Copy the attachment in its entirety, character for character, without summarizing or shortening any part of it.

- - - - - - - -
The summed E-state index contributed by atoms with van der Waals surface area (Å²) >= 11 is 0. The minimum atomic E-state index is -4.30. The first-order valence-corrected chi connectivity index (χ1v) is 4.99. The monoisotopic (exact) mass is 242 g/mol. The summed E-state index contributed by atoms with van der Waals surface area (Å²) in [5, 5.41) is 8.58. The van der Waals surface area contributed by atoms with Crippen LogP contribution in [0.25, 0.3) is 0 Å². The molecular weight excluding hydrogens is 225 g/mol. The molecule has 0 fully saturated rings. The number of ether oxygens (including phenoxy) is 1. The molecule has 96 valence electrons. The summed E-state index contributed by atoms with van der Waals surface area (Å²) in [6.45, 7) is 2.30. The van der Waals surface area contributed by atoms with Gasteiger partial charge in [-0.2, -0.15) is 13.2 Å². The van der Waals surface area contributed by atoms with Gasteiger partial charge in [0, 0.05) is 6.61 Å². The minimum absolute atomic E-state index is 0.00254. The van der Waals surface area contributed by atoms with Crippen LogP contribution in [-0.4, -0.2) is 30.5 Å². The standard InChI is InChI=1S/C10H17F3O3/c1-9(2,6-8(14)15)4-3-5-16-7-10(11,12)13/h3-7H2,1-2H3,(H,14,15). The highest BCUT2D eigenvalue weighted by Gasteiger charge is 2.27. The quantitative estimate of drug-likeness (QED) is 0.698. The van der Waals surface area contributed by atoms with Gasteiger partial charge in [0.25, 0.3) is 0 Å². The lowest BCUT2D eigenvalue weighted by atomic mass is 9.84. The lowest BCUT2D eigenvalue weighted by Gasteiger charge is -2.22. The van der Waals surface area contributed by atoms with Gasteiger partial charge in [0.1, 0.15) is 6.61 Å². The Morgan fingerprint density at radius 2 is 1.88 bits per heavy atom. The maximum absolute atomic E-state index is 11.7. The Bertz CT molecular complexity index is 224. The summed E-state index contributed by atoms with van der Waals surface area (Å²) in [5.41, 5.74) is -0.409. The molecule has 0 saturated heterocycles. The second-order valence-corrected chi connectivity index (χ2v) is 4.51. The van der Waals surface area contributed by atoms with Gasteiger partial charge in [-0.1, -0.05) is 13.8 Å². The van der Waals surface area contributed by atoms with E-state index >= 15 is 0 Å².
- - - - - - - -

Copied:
The summed E-state index contributed by atoms with van der Waals surface area (Å²) >= 11 is 0. The minimum atomic E-state index is -4.30. The first-order valence-corrected chi connectivity index (χ1v) is 4.99. The monoisotopic (exact) mass is 242 g/mol. The summed E-state index contributed by atoms with van der Waals surface area (Å²) in [5, 5.41) is 8.58. The van der Waals surface area contributed by atoms with Crippen LogP contribution in [0.25, 0.3) is 0 Å². The molecular weight excluding hydrogens is 225 g/mol. The molecule has 0 fully saturated rings. The number of ether oxygens (including phenoxy) is 1. The molecule has 96 valence electrons. The summed E-state index contributed by atoms with van der Waals surface area (Å²) in [6.45, 7) is 2.30. The van der Waals surface area contributed by atoms with Gasteiger partial charge in [-0.2, -0.15) is 13.2 Å². The van der Waals surface area contributed by atoms with Gasteiger partial charge in [0, 0.05) is 6.61 Å². The minimum absolute atomic E-state index is 0.00254. The van der Waals surface area contributed by atoms with Crippen LogP contribution in [-0.4, -0.2) is 30.5 Å². The standard InChI is InChI=1S/C10H17F3O3/c1-9(2,6-8(14)15)4-3-5-16-7-10(11,12)13/h3-7H2,1-2H3,(H,14,15). The highest BCUT2D eigenvalue weighted by Gasteiger charge is 2.27. The quantitative estimate of drug-likeness (QED) is 0.698. The van der Waals surface area contributed by atoms with Gasteiger partial charge in [0.25, 0.3) is 0 Å². The lowest BCUT2D eigenvalue weighted by atomic mass is 9.84. The lowest BCUT2D eigenvalue weighted by Gasteiger charge is -2.22. The van der Waals surface area contributed by atoms with Gasteiger partial charge in [0.1, 0.15) is 6.61 Å². The Morgan fingerprint density at radius 2 is 1.88 bits per heavy atom. The maximum absolute atomic E-state index is 11.7. The Bertz CT molecular complexity index is 224. The summed E-state index contributed by atoms with van der Waals surface area (Å²) in [5.41, 5.74) is -0.409. The molecule has 0 saturated heterocycles. The second-order valence-corrected chi connectivity index (χ2v) is 4.51. The van der Waals surface area contributed by atoms with Gasteiger partial charge in [-0.1, -0.05) is 13.8 Å². The van der Waals surface area contributed by atoms with E-state index >= 15 is 0 Å².